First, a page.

Haven't had a chance to discuss this the past few days, but it's coming down to the wire.
Republican Scott Brown, a former nude Cosmo centerfold, is running a too-close-for-comfort race against Democrat Martha Coakley for Ted Kennedy's Senate seat. The special election is a week away: "The winner of this race will be the deciding vote on the Democratic legislative agenda: health care reform, immigration, and all of the upcoming LGBT bills -- ENDA, DADT repeal, and the Uniting American Families Act."
The Washington Post reports: "GOP excitement was fueled in recent days by the latest polls in the race. Two automated polls -- a controversial methodology -- showed the contest within single digits, and a Boston Globe poll released Sunday showed Coakley and Brown tied among those "extremely interested" in the race. Although Coakley carries a sizable 15-point advantage in the Globe poll, and leads on most issues, special elections are low-turnout affairs and are notoriously difficult to poll accurately, allowing both sides to spin the numbers. Sensing opportunity, national Republicans are beginning to mobilize. The American Future Fund, an independent conservative group, is spending more than $400,000 on ads slamming Coakley on taxes, and sources familiar with the organization say there's more where that came from."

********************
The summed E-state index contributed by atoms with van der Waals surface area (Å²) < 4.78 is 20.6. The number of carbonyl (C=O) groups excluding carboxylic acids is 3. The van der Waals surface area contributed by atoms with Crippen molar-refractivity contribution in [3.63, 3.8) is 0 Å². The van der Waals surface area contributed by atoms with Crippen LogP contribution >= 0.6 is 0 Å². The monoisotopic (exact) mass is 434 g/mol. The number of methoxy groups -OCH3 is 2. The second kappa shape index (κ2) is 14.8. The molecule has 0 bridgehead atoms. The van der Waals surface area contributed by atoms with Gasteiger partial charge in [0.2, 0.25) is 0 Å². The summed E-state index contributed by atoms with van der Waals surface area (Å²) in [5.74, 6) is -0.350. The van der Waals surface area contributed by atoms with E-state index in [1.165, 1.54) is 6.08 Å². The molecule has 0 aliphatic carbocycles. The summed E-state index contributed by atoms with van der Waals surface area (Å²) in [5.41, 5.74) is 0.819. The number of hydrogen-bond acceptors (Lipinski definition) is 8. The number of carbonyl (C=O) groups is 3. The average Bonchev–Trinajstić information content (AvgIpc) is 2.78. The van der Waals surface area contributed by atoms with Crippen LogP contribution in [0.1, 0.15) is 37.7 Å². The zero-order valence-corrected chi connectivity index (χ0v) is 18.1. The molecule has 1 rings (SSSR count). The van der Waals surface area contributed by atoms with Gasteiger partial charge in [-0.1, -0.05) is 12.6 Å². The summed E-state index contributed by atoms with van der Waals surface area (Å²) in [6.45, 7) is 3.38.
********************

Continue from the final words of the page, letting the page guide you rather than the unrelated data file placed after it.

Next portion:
A poll published Saturday by Public Policy Polling shows state Sen. Scott Brown, the GOP candidate vying to succeed Kennedy, one point ahead of Democratic nominee and Massachusetts Attorney General Martha Coakley.
In a poll of residents who planned to vote in the special election — which occurs Jan. 19 — Public Policy Polling found that 48 percent said they intended to vote for Brown, while 47 percent said they would vote for Coakley. Six percent of responders said they were undecided. Dean Debnam, president of Public Policy Polling, said in a statement that the poll shows the special election is “shaping up to be a potential disaster for Democrats.”
“Martha Coakley’s complacent campaign has put Scott Brown in a surprisingly strong position and she will need to step it up in the final week to win a victory once thought inevitable,” Debnam said.
Public Policy Polling’s poll speculated that Brown found strong support in an overwhelmingly “blue” state because of depressed Democratic interest in the election and because he’s favored by independent voters.
The poll could be an outlier. Another poll conducted by the University of New Hampshire Survey Center and published Sunday by the Boston Globe found Coakley had a 17-point lead over Brown. Fifty-three percent of responders said they would vote for her, while 36 percent said they intended to vote for Brown.
The race has inspired a flurry of recent ads which are getting attention. One from Coakley, paints Brown as a "lockstep Republican" and "highlights an amendment that Brown filed in 2005 that in certain cases would have allowed doctors to deny emergency contraception for rape victims."
Brown's daughters have demanded Coakley pull it.
Watch that ad, and Brown's response ad, plus a moment from last night's debate between the candidates, AFTER THE JUMP...